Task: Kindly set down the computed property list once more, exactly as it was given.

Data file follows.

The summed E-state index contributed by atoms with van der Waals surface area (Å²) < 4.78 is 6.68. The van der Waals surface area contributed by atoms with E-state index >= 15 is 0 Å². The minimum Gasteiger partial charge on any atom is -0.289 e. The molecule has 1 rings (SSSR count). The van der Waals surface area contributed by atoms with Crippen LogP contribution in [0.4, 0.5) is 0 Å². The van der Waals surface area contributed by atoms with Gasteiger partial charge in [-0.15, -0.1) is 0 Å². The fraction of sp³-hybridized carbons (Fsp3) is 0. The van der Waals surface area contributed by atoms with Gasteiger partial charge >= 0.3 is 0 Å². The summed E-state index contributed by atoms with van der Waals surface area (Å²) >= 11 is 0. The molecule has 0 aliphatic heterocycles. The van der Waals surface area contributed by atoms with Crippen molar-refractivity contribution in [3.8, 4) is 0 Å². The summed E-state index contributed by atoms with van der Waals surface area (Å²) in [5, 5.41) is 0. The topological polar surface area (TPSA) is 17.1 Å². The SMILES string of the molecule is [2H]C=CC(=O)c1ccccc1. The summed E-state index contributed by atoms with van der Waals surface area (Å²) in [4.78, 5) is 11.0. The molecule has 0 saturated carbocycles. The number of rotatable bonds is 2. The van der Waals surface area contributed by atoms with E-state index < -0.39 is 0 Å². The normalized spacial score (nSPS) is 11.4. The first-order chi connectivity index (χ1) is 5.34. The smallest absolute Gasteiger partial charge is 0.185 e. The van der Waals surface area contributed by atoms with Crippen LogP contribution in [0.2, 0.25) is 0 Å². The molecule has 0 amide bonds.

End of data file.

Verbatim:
The summed E-state index contributed by atoms with van der Waals surface area (Å²) < 4.78 is 6.68. The van der Waals surface area contributed by atoms with E-state index >= 15 is 0 Å². The minimum Gasteiger partial charge on any atom is -0.289 e. The molecule has 1 rings (SSSR count). The van der Waals surface area contributed by atoms with Crippen LogP contribution in [0.4, 0.5) is 0 Å². The van der Waals surface area contributed by atoms with Gasteiger partial charge in [-0.15, -0.1) is 0 Å². The fraction of sp³-hybridized carbons (Fsp3) is 0. The van der Waals surface area contributed by atoms with Gasteiger partial charge >= 0.3 is 0 Å². The summed E-state index contributed by atoms with van der Waals surface area (Å²) >= 11 is 0. The molecule has 0 aliphatic heterocycles. The van der Waals surface area contributed by atoms with Crippen molar-refractivity contribution in [3.8, 4) is 0 Å². The summed E-state index contributed by atoms with van der Waals surface area (Å²) in [5, 5.41) is 0. The topological polar surface area (TPSA) is 17.1 Å². The SMILES string of the molecule is [2H]C=CC(=O)c1ccccc1. The summed E-state index contributed by atoms with van der Waals surface area (Å²) in [4.78, 5) is 11.0. The molecule has 0 saturated carbocycles. The number of rotatable bonds is 2. The van der Waals surface area contributed by atoms with E-state index < -0.39 is 0 Å². The normalized spacial score (nSPS) is 11.4. The first-order chi connectivity index (χ1) is 5.34. The smallest absolute Gasteiger partial charge is 0.185 e. The van der Waals surface area contributed by atoms with Crippen LogP contribution in [0.2, 0.25) is 0 Å². The molecule has 0 amide bonds.